After the launch of the National Development Strategy 1 Zimbabweans expected a budget presentation that would move the nation forward. What we got yesterday from Finance Minister Professor Mthuli Ncube fell far short of this. The budget lacked any excitement, not a bad thing in itself. After all, economic stability is built on the sobriety of policies. While many eyes were on ministry allocations a much more interesting and important point of focus are the revenue measures. Let’s go through the highlights of yesterday’s budget presentation and try to make sense of the policies.2021 ZIMBABWE BUDGET HIGHLIGHTS (1935 downloads) 2021 ZIMBABWE BUDGET STATEMENT (4965 downloads)
One part of the budget presentation which was very interesting reading for me was the tables showing national economic data and forecasts. The economy is expected to shrink by 4.1% this year optimistic given it shrunk by 7% the previous year. The team at the ministry of finance expect the economy to grow by 7.4% in 2021. One thing we have become used to is a revision of GDP estimates, they are after all estimates. It seems that for some time now the Minister has chosen optimism over prudence and you can stand almost guaranteed those figures will be revised downward. Year on year inflation is expected to slow to 9%by the end of 2021. Another very optimistic figure but not entirely impossible. Though the government is targeting money supply growth of 25% per quarter (244% per year compounded) it expects prices in the same period to only budge 9%.
An area of concern with previous budgets has been allocations. It is well established that the government of Zimbabwe is cash strapped but the use of the little that is there has been criticised budget after budget. Areas such as health received increased proportions and there were also nods to both education ministries. Transport took a huge chunk as the government seems insistent on funding ZUPCO though we had been told in earlier communication that ZUPCO subsidies would end in December 2020. The transport allocation includes infrastructure development, another area the government has poorly resourced so it may not be all bad. It would be unrealistic to expect allocative perfection given the dire straits we are in.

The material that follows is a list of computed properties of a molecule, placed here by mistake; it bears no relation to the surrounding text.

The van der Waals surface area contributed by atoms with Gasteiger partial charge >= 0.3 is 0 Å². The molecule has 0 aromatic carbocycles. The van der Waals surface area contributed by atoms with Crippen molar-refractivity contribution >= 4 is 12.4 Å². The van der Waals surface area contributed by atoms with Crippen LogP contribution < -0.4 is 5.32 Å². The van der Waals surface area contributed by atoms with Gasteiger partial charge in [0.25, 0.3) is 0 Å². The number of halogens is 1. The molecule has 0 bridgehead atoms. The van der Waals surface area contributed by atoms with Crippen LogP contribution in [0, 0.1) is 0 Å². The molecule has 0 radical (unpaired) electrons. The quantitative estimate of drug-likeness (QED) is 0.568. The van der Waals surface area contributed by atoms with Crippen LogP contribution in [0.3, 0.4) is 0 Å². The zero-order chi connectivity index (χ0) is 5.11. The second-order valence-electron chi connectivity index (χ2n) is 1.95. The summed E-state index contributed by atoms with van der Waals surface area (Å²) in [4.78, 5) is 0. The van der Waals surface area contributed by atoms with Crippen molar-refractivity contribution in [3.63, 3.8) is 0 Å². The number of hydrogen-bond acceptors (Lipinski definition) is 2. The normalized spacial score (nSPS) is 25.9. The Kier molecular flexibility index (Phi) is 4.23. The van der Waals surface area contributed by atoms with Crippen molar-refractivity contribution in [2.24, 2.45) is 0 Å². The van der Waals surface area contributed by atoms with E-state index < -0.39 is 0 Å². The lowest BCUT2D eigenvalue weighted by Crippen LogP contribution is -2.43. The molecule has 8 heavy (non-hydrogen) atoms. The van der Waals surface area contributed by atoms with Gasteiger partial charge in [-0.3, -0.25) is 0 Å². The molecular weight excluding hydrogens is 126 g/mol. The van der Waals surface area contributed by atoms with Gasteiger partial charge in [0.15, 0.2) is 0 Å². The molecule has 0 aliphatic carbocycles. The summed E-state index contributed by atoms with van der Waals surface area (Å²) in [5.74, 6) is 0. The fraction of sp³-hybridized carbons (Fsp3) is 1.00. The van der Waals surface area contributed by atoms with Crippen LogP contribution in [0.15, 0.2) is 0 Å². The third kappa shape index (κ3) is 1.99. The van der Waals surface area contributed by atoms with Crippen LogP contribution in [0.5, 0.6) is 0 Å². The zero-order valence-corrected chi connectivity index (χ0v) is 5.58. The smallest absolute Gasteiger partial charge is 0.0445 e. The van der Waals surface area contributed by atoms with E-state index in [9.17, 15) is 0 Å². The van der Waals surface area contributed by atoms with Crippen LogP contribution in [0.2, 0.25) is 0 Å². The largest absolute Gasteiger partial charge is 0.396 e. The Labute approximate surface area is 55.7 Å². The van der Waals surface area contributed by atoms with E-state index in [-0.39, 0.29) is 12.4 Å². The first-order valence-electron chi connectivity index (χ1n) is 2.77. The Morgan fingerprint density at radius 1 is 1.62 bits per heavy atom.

|Office of the President and Cabinet||14.26|
|Parliament of Zimbabwe||7.186|
|Public Service, Labour and Social Welfare||6.929|
|Defence and War Veterans||23.754|
|Transport and Infrastructure||30.064|
|Primary and Secondary Education||55.221|
|Higher and Tertiary Education||14.368|
|Youth and Sport||3.447|
|Zimbabwe Anti Corruption Commission||0.317|
The most important part of the budget is always going to be how they expect to fund the planned expenditures. Revenue measures, therefore, take centre stage to me and this edition they have not disappointed.
Tollgate fees in USD
Motorists will be given the option to pay tailgate fees in US dollars going forward. According to the document, this is not mandatory however we shall have to see how it breaks down on the ground. The following toll fees will apply
Import ban on cars older than 10 years
Cars older than 10 years will be removed from the open general import licence list. To put this move in context, car imports were up in 2020 compared to 2019 despite the government mandating that duty be paid in foreign currency. Just like they did with 2% tax the government through our minister has followed the activity and wants more of that action. The minister proposes Zimbabwe has local manufacturing capacity. I have seen people celebrate this move as a boost to local manufacturing, this is is misguided as affordability remains the biggest stumbling block.
Tax-free thresholds increased
The Pay As You Earn tax-free threshold was doubled from $5000 to $15000. Small relief to civil servants who recently received a long-overdue salary hike. The Intermediated Money Transfer Tax (2%) threshold was also bumped up. Tax will only apply on transactions above $500 now. Previously it was $300. The tax-free bonus threshold was increased 5 fold from $5000 to $25000. In all fairness to the minister and team, they have given.
For the record presumptive taxes have been a feature of Zimbabwe’s tax system for many years. What has changed is the approach to them. It is expected that landlords will collect and remit the presumptive tax on behalf of the tenants and failure to do so will land the landlord in trouble. It seems like the Professor has decided to get serious on this arrangement. Presumptive taxes are not necessary where a business owner has a valid tax clearance. The taxes range from $2500 for hairdressers, $15000 for Cottage industry, restaurants and bottle stores to $250 000 for law firms and $1 000 000 for medical practices. All figures are per month. Again the good minister has gone for the activity. The message is clear, formalise and submit taxes or pay the presumptive tax. Could the stick that the minister has chosen be the push needed?
The minister also announced a Cannabis levy to be paid by those in the cannabis industry. The levy ranges from 10 to 20% and is applied as follows. Exports of processed cannabis products will attract a levy of 10%. Exports of extracts and cured cannabis will attract 15% while raw cannabis exports will attract a levy of 20%
To sum up this budget in one word I would say optimistic. Unfortunately, the source of the minister’s optimism is questionable at best. Credit to Professor Ncube he has soldiered on even when his source of optimism isn’t clear. It is always in implementation and execution that we see what is what but perhaps we shouldn’t expect much from this budget plan.